Australian NBN pushes home copper broadband to 8Gbps

Australian NBN pushes home copper broadband to 8Gbps

Australia’s National Broadband Network (NBN) wholesale operator has pushed the speed of broadband over traditional copper wires to 8Gbps in a trial in its Sydney labs with Bell Labs.

The company, which is charged with delivering last-mile broadband to Australian homes and businesses as a wholesale provider to retail operators, was working with Bell Labs, the US-based research centre that is now owned by Nokia.

The technology “gives us the ability to deliver multi-gigabit speeds over copper lines – virtually on a par with what is currently available on fibre-to-the-premises – but at a lower cost and time to deploy”, said NBN’s chief technology officer, Dennis Steiger. The trials took place at NBN's labs in North Sydney. 

Nokia said the technology, which is called XG-FAST, could eventually deliver 2Gbps over 100 metres from cabinet to customer. The NBN trial delivered 8Gbps over a 30m twisted-pair copper cable typically deployed in field, and a peak aggregate speed of 5Gbps over 70m.

These distances are important because they are close to the typical distance between streetside cabinets and customers. 

BT reported speeds of 5.6Gbps over 35m in tests in 2015 in the UK and at Bell Labs’ Antwerp site in Belgium. Bell Labs became part of Nokia at the start of 2016 when the Finnish company bought Alcatel-Lucent.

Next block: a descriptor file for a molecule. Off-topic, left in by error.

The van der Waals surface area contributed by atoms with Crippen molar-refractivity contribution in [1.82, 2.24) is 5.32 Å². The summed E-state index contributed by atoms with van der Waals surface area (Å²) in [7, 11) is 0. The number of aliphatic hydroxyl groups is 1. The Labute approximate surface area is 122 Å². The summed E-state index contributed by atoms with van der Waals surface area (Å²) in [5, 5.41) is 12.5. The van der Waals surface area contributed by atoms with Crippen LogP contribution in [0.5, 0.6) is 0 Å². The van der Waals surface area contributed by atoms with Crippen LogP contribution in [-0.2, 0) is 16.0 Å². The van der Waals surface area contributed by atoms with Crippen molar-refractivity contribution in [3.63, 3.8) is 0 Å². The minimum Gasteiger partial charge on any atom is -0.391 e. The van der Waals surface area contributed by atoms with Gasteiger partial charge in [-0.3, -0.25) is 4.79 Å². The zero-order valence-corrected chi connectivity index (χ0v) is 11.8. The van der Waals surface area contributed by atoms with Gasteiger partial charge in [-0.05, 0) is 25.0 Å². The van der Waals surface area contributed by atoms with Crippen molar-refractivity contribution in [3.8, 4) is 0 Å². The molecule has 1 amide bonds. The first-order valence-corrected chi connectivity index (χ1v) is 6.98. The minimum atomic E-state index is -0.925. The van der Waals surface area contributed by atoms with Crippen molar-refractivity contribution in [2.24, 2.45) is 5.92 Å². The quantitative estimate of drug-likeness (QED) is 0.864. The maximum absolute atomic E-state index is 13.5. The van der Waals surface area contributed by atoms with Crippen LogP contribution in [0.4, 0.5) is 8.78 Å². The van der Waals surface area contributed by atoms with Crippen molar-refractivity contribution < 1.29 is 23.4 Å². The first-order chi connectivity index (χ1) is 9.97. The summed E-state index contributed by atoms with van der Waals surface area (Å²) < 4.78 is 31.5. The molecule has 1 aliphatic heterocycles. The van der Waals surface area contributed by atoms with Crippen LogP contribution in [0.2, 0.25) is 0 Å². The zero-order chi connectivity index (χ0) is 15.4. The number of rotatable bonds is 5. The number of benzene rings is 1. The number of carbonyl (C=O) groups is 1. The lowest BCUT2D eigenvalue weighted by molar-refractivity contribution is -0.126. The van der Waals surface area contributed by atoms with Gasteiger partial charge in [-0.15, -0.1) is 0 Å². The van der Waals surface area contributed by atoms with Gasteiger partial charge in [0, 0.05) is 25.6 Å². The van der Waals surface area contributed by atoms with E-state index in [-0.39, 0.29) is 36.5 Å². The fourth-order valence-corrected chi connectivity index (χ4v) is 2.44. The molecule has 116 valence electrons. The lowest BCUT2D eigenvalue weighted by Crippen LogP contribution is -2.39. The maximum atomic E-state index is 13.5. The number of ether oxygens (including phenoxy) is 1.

Deutsche Telekom has also carried out trials of XG-FAST – a development of existing copper-over-broadband technology G.FAST – with Bell Labs. It reported 11Gbps over two bonded pairs of copper over 50m, and said: “XG-FAST is also capable of delivering 1Gbps symmetrical services at distances of 70m enabling operators to deliver fibre-like speeds inside buildings using existing telephone lines, eliminating the need to install new cabling.”

Federico Guillén, president of Nokia’s fixed networks business group, said about the NBN trial in Australia: “We are committed to further developing the technology to eventually support 2Gbps or more at 100m, enabling longer distances to effectively cover buildings and clusters of homes without the need to rewire. Nokia will continue to work with NBN to ensure they see the latest developments and technology innovation to evolve their network and deliver ultra-broadband to more people sooner.”

Gift this article